Costumes on Haight Making Fantasies Come True
It’s hardly surprising that a costume store on Haight Street in San Francisco would be wildly successful. What is surprising is how the internet has affected the business and its customers. The business is Costumes on Haight. Oddly, it is not in the heart of the Haight-Ashbury neighborhood with tattoo parlors, hippie memorabilia stores, and a taxidermy shop. Instead, it’s almost a mile away in a residential neighborhood and sticks out among run-of-the-mill businesses like coffee shops and corner grocery stores.
When you first walk into Costumes on Haight, the experience can be overwhelming. The store is so crammed full of costumes and accessories that you don’t know where to look. When your eyes finally adjust, you see a wall of more than 50 wigs of all colors and styles and on the opposite side of the store, a wall of Halloween masks. In between, there are racks and racks of costumes organized thematically, everything from Roman togas to Renaissance gowns to space suits.
Costumes on Haight attracts customers from all over the world. Obviously, Halloween is its busy season, with customers coming in a month or more in advance to find just the right costume. But it could not stay in business if people only shopped for Halloween costumes. This being San Francisco, there are always parties, festivals or drag queen contests that people need a costume, accessories or make up for. This is according to Sarah Hill who has worked at the store for three years. Hill, a small woman with shoulder-length platinum blonde hair, displays an apathetic expression as she describes her job.
Besides Halloween, there are two other big events that send customers flocking to Costumes on Haight: Bay to Breakers in May and the Burning Man festival in August and September. “It’s pretty amazing that we get a season from something that’s that far away,” store manager Chuck Nicklow, a burly man who talks passionately about the store and its customers.
Costumes on Haight both rents and sells costumes. For Halloween, people mostly rent costumes. The most popular costumes are decade-oriented, especially the 1920s, ‘70s, and ‘80s.
Superheroes and Star Wars costumes are also very popular. Other costumes are only in vogue temporarily. When an artist dies, like David Bowie or Prince, there is a spike in demand for their costumes. Pop culture also influences which costumes are the most sought after. In 2016, the big costume was Alexander Hamilton, based on the Broadway musical.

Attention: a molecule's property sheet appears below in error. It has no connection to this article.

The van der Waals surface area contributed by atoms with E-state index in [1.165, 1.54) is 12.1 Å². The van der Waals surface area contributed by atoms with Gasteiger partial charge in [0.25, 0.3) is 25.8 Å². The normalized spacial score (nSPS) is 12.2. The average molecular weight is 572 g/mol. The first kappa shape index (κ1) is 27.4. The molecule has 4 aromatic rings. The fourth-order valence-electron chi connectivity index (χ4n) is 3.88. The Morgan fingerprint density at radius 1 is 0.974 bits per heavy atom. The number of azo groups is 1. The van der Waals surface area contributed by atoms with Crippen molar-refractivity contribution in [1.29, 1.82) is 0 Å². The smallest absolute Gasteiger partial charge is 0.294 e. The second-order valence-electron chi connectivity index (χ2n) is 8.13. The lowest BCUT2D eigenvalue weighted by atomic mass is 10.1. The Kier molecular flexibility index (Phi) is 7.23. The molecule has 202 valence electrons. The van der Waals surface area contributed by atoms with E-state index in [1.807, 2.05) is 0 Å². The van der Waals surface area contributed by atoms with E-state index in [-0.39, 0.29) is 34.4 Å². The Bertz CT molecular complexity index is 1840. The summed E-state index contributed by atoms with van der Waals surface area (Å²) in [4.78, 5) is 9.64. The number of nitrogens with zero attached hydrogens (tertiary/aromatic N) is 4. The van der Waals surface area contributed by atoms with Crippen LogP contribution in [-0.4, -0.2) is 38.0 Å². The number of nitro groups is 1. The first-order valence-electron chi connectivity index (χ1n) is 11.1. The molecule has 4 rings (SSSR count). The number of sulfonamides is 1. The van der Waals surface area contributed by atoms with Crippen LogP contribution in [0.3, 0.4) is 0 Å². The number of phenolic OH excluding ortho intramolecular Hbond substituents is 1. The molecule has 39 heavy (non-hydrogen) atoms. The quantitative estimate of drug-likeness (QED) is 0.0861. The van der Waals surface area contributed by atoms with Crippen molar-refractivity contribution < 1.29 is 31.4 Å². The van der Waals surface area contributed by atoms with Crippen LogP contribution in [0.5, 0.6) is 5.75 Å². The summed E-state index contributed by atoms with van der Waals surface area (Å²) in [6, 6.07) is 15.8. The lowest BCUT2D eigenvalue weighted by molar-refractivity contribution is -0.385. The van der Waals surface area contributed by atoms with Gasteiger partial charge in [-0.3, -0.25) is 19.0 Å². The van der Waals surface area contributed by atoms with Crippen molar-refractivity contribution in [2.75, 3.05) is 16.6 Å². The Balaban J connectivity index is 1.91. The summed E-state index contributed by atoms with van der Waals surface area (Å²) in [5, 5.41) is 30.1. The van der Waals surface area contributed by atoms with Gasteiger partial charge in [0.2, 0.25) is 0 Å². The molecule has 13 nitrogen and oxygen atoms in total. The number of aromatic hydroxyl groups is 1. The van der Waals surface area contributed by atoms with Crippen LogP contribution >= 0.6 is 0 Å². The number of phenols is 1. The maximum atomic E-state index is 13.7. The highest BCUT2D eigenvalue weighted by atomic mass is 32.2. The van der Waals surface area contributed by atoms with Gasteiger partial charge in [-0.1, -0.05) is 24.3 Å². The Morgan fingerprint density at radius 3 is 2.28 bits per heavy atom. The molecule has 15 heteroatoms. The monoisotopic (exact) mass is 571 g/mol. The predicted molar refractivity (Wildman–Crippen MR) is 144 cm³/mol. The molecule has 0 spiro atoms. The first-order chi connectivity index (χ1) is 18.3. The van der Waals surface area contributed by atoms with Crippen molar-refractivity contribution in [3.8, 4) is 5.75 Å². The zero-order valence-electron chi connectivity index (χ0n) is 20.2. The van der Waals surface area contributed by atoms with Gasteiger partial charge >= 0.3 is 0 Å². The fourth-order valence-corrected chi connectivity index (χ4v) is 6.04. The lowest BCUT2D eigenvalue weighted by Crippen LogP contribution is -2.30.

In addition to those shopping for Halloween costumes, customers include people who want to dress up for a party or festival. According to Nicklow, these customers include, “creative types in here who are doing some kind of project, they need something specific for a project. Maybe they’re doing some kind of film shoot or photo shoot, some kind of production like. ‘Oh I need make up, or I need a wig.’”
Some regular customers include burlesque dancers and drag queens who come in for makeup and false eyelashes. “There’s a gentleman who does drag and he rollerskates by and comes in to say ‘hi,’” Hill says. Others come to buy “quirky fun fashion things that they wear contemporarily,” to work or school, according to Nicklow.
Costumes on Haight is more than just a place where people get costumes. “I like that we get to be a part of so many people’s’ fun experiences. We don’t go to the parties or anything like that, but we’re a part, for a lot of people, we’re a part of what makes San Francisco fun for them,” says Nicklow. “It’s really gratifying to put a customer, who never expected to like a costume, put them in something and know that they are going to go and have fun somewhere. And that’s awesome.”
But Costumes on Haight is facing new challenges. Not surprisingly, the internet has changed its business and, in some ways, it is struggling to keep up. It used to be that Costumes on Haight did not allow people to take photos in its store. The idea was to give people their privacy. “We wanted this to be a safe place for people to come in and try on weird stuff,” said Nicklow. In 2011, Costumes on Haight abandoned its no photos policy. “We got really tired of those confrontations,” Nicklow confesses. Plus, now that most people have a smartphone, it was a losing battle with people texting photos of themselves to friends from the dressing rooms.
Nicklow gave several reasons why the internet is threatening Costumes on Haight’s business. It is losing customers to online websites, which can offer people a wider variety of costumes than can be stocked in a store, sometimes at a lower cost. With the internet, people can get almost the same kind of instant gratification when they order a costume online since it can be delivered in a day. Cassi Hayes, a no-nonsense woman with short gray hair whose arms are covered in tattoos says, being able to buy costumes online makes people less creative. Hayes, who is the store’s costume tailor, laments, “They won’t put it together anymore either. That was a thing that they used to do. Is that you could improvise a lot with customers and put things together and it didn’t have to look exactly like something — they would use their imagination more.”
Despite the threat that the internet poses to it, Costumes on Haight should survive and maybe even thrive, because it offers something the internet can’t. At Costumes on Haight customers can browse centuries of costumes in a matter of minutes, try them on and text pictures of them to their friends. That’s something you can’t get at Amazon.